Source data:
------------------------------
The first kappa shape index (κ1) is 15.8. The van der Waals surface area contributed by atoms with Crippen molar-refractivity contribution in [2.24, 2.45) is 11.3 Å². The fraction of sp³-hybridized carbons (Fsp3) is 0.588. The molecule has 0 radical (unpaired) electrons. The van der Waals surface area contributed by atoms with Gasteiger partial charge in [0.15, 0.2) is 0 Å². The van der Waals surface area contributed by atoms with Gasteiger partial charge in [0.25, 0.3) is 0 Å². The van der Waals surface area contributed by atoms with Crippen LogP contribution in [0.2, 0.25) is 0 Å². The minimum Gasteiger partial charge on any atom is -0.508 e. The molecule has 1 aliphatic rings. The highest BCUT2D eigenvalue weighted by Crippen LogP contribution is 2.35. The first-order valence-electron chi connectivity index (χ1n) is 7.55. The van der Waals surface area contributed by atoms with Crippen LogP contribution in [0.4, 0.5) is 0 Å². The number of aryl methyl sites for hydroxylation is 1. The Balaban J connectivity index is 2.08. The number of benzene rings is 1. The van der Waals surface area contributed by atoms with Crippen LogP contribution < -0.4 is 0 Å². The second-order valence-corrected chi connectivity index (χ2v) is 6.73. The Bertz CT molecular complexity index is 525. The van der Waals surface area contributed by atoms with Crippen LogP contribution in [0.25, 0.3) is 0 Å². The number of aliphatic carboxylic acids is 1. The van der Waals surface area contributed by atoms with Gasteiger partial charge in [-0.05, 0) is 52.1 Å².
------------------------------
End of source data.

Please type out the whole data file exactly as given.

The first kappa shape index (κ1) is 15.8. The van der Waals surface area contributed by atoms with Crippen molar-refractivity contribution in [2.24, 2.45) is 11.3 Å². The fraction of sp³-hybridized carbons (Fsp3) is 0.588. The molecule has 0 radical (unpaired) electrons. The van der Waals surface area contributed by atoms with Gasteiger partial charge in [0.15, 0.2) is 0 Å². The van der Waals surface area contributed by atoms with Gasteiger partial charge in [0.25, 0.3) is 0 Å². The van der Waals surface area contributed by atoms with Crippen LogP contribution in [0.2, 0.25) is 0 Å². The minimum Gasteiger partial charge on any atom is -0.508 e. The molecule has 1 aliphatic rings. The highest BCUT2D eigenvalue weighted by Crippen LogP contribution is 2.35. The first-order valence-electron chi connectivity index (χ1n) is 7.55. The van der Waals surface area contributed by atoms with Crippen LogP contribution in [0.4, 0.5) is 0 Å². The number of aryl methyl sites for hydroxylation is 1. The Balaban J connectivity index is 2.08. The number of benzene rings is 1. The van der Waals surface area contributed by atoms with Crippen LogP contribution < -0.4 is 0 Å². The second-order valence-corrected chi connectivity index (χ2v) is 6.73. The Bertz CT molecular complexity index is 525. The van der Waals surface area contributed by atoms with Crippen LogP contribution in [0.25, 0.3) is 0 Å². The number of aliphatic carboxylic acids is 1. The van der Waals surface area contributed by atoms with Gasteiger partial charge in [-0.05, 0) is 52.1 Å².